Licensed physicians and other providers such as nurse practitioners and physicians assistants examine patients, complete a medical history, order tests, diagnose conditions, and provide treatments and medical counseling. Primary care providers, emergency room physicians, and psychiatrists are especially likely to interact with clients struggling with opioid use disorders. Medical doctors confirm an opioid use disorder diagnosis and help to diagnose and treat the patient’s co-morbid medical conditions and physical dependency, which is essential in determining the appropriate level of care for the patient. Physicians review past medical history and test results to develop a treatment plan. Physicians carefully consider pain management strategies, weighing the need to reduce pain enough to minimize the risk of improper self-medication of pain with the risk inherent in opioid use.
Prescribers are urged to follow recommended guidelines for opioids to reduce the risk of misuse and increase positive patient outcomes (Dowell et al., 2016). Although it is considered an evidence-based intervention, MAT has been underutilized (Jones et al., 2015). To encourage and support physicians SAMHSA sponsors the Provider Clinical Support System (PCSS), which is an online portal that provides free training, mentoring, and other resources for DEA waivered providers to promote the use of medication-assisted treatment and best practices for patient pain management (PCSS, 2020).
In the traditional role of caregiver, nurses provide treatments and medications prescribed by state-authorized providers; assist the patient physically; gather health data and symptoms; and educate the patient and family members about their health and medications. Specific to substance use disorders, both social workers and nurses engage in assessment, referral, education and advocacy. A nurse’s assessment of a patient includes a physical exam and a review of psychosocial concerns, familial history, and current and past drug use (Dahn, 2016). Like other members of the interprofessional team, nurses also provide education about the dangers of opioids and proper and responsible use of prescribed opioids, including disposal of unused medications (Waszak et al., 2018). Bothsocial workers and nurses advocate for patients and for policies that support people impacted by opioid use disorders (Clark, 2014; Messer, 2017). Overall, nurses are a valuable part of the interprofessional healthcare team that implements evidence-based practices to address substance misuse in emergency, inpatient, and primary care settings (Agency for Healthcare Research and Quality, 2016; Korthuis et al., 2017).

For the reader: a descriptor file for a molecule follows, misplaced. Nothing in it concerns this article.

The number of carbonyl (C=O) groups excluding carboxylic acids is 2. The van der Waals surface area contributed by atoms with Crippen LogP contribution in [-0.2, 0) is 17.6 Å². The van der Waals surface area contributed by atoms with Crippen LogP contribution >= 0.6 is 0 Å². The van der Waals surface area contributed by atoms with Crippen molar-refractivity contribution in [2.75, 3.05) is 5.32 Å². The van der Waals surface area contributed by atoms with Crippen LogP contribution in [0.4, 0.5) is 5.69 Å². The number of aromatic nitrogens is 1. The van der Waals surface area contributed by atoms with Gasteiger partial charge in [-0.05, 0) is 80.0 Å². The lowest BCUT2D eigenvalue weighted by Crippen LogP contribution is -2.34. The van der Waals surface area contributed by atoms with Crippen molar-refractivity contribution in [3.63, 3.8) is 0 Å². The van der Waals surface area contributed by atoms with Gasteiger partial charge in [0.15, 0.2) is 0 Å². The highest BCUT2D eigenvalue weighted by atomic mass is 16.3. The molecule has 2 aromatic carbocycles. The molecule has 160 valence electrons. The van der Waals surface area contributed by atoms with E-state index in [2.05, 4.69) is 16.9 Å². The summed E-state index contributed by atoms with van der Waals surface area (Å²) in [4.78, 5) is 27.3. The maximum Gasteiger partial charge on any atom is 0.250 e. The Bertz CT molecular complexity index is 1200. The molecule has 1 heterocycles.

Occupational therapists (OTs) work with people across the lifespan to improve health and wellbeing and to prevent or adapt successfully to live with injury, illness, or disability (American Occupational Therapist Association, 2014). Occupational therapists help patients at risk of becoming opioid dependent improve quality of life, coping, and self-management skills by helping them engage in activities they need and want to perform (Chikwanha, 2019; Costa, 2016; Jedlicka et al., 2011; Rojo-Mota et al., 2017; Rowe & Breeden, 2018). Since chronic pain is often a precursor to substance misuse, OTs use therapeutic modalities to help adapt environments, conserve energy, and decrease pain (Lagueux et al., 2018). OTs can also provide education on safe medication management, secure medication storage in the home, and signs to recognize substance misuse and overdose while also educating about the effects of substance use in daily life (McCombie & Stirling, 2018). Additionally, OTs can focus on improving engagement in meaningful life activities for those who have spent excessive time on substance use routines and patterns (Wasmuth et al., 2014). People struggling with substance spend a considerable amount of time trying to obtain and using drugs, OTs help those individuals repurpose their time to instead engage in meaningful activities.
Physical therapists (PTs), as movement specialists, work to optimize function for movement-related tasks (American Physical Therapy Association [APTA], 2018, 2019 2020). After a comprehensive examination, PTs implement a plan of care that includes various interventions such as aerobic training, strengthening exercises, manual therapy, functional training, adaptive equipment, posture/balance training, and patient education (APTA, 2009, 2018, 2020). PTs consult with an interprofessional team to maximize the clinical impact of services provided while working to enhance the quality of life of patients (APTA, 2018). A plan of care is selected for individuals with or at risk for opioid misuse to restore function and reduce reoccurrence of pain through exercise, manual therapy, education on healthy sleeping habits, and stress management (APTA, 2018; Fernández-de-Las Peñas, 2015; Finan et al., 2013; Holth, 2008). By promoting a lifestyle that embraces regular exercise, PTs can help patients lessen the need for pharmacological alternatives (APTA, 2011, 2018).